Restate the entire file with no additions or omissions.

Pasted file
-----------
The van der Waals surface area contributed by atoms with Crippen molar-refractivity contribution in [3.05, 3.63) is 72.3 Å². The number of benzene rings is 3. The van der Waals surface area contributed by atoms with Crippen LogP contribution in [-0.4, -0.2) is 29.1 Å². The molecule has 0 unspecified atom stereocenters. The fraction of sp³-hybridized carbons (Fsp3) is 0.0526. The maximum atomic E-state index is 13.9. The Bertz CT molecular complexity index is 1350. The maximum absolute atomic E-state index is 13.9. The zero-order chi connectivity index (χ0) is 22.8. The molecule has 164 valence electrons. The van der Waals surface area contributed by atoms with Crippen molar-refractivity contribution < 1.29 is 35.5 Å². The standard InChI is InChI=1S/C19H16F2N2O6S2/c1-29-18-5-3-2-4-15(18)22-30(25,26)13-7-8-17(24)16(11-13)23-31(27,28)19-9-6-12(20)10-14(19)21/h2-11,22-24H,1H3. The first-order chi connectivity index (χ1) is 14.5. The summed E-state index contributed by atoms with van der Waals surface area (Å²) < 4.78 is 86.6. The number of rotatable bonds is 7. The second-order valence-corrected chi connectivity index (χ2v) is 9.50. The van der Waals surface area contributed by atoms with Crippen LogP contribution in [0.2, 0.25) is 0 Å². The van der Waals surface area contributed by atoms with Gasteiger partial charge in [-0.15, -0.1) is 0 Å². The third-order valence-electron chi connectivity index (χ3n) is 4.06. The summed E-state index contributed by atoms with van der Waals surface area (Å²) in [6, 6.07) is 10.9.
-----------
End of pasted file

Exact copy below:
The van der Waals surface area contributed by atoms with Crippen molar-refractivity contribution in [3.05, 3.63) is 72.3 Å². The number of benzene rings is 3. The van der Waals surface area contributed by atoms with Crippen LogP contribution in [-0.4, -0.2) is 29.1 Å². The molecule has 0 unspecified atom stereocenters. The fraction of sp³-hybridized carbons (Fsp3) is 0.0526. The maximum atomic E-state index is 13.9. The Bertz CT molecular complexity index is 1350. The maximum absolute atomic E-state index is 13.9. The zero-order chi connectivity index (χ0) is 22.8. The molecule has 164 valence electrons. The van der Waals surface area contributed by atoms with Crippen molar-refractivity contribution < 1.29 is 35.5 Å². The standard InChI is InChI=1S/C19H16F2N2O6S2/c1-29-18-5-3-2-4-15(18)22-30(25,26)13-7-8-17(24)16(11-13)23-31(27,28)19-9-6-12(20)10-14(19)21/h2-11,22-24H,1H3. The first-order chi connectivity index (χ1) is 14.5. The summed E-state index contributed by atoms with van der Waals surface area (Å²) < 4.78 is 86.6. The number of rotatable bonds is 7. The second-order valence-corrected chi connectivity index (χ2v) is 9.50. The van der Waals surface area contributed by atoms with Crippen LogP contribution in [0.2, 0.25) is 0 Å². The van der Waals surface area contributed by atoms with Gasteiger partial charge in [-0.15, -0.1) is 0 Å². The third-order valence-electron chi connectivity index (χ3n) is 4.06. The summed E-state index contributed by atoms with van der Waals surface area (Å²) in [6, 6.07) is 10.9.